Structural Solution. There is a potential Facility structuring solution that would provide relief to the 40% outflow rate for Lenders, although they would require material changes and concessions from Fund borrowers. The outflow rates apply only to “committed” credit facilities; not uncommitted credit facilities. As a portion of the Facility market currently operates on an uncommitted basis, offering uncommitted Facilities (or perhaps separate committed and uncommitted tranches), would result in a 0% outflow rate on any uncommitted portion.

Real‐World Cash Outflow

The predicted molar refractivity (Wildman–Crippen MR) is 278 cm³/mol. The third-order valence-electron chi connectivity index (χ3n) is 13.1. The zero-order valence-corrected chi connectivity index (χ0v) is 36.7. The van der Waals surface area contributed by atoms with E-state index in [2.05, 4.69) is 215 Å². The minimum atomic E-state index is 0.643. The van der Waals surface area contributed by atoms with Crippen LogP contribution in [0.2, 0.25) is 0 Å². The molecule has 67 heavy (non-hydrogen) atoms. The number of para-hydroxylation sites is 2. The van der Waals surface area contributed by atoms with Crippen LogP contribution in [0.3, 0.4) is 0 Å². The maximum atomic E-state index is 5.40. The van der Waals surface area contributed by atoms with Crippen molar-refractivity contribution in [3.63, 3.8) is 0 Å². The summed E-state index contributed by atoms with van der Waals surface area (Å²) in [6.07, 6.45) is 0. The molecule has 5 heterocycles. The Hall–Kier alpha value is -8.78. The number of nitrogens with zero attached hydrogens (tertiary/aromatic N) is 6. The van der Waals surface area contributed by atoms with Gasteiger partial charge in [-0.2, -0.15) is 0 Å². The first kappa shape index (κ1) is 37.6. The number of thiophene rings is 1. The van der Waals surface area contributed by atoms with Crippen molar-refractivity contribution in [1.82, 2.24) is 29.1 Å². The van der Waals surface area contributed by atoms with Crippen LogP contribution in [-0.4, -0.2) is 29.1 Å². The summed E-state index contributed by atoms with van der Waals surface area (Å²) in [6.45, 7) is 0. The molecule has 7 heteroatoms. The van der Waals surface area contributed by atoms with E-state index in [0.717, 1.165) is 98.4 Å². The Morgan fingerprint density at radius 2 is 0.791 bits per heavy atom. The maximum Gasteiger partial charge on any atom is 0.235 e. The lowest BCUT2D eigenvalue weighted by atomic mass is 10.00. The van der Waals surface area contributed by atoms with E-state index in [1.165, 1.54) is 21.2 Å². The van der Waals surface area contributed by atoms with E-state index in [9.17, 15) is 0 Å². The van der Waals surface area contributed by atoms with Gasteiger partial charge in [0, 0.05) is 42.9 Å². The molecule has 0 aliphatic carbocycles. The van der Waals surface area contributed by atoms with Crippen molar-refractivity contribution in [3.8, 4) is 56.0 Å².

We believe the 40% outflow rate for Facilities under the US LCR is in complete and total contrast with the actual experience realized by Lenders during the crisis. In fact, based on anecdotal reports from many different Lenders, Facility utilization on a portfolio-wide basis never increased in a material way throughout  the entire crisis, let alone during any thirty (30) day stress period. Borrowing under a Facility creates immediate negative arb for a Fund if it must hold the borrowed cash and not promptly deploy it into an investment. At the height of the crisis, Funds were in large part nervous about acquisitions because pricing marks were hard to come by. Most sat patiently and waited, and did not borrow extensively under their Facility. In fact (and ironically), some Lenders were frustrated with low unused commitment fee pricing because many Facilities were so undrawn for so long that Lenders were challenged to meet their own return projections on their Facilities. For Funds, internal rate of return (IRR) is extremely important, and paying interest on large amounts of undeployed cash can materially undermine IRR. The 40% outflow rate is, in our opinion, divorced from actual experience during the financial crisis and very conservative. It does not “reflect aspects of the stress event experienced during the recent financial crisis,” as the Agencies intend, and we expect that multiple Lenders could provide clear and convincing data supporting a lower outflow rate. However, we are very sympathetic to the Agencies here, as Facilities are a largely under- the-radar lending product in a completely  private market, and the Agencies cannot  possibly be expected to be familiar with Facility performance characteristics without extensive industry input.6 The Agencies have explicitly requested comments on the Proposed Rule by January 31, 2014. In light of the disconnect between actual Facility utilization during the crisis and the proposed 40% outflow rate, Lenders should consider what impact the US LCR and a 40% outflow rate will have on their Facility portfolio. They should consider how it will impact their capital requirements, internal cost of capital, and what if any impact it will have on the unused commitments fees they will need to pass along to Funds. We expect that the actual impact of the US LCR will vary significantly for different Lenders. These and other factors should be considered in determining whether a comment letter to the Agencies may be appropriate.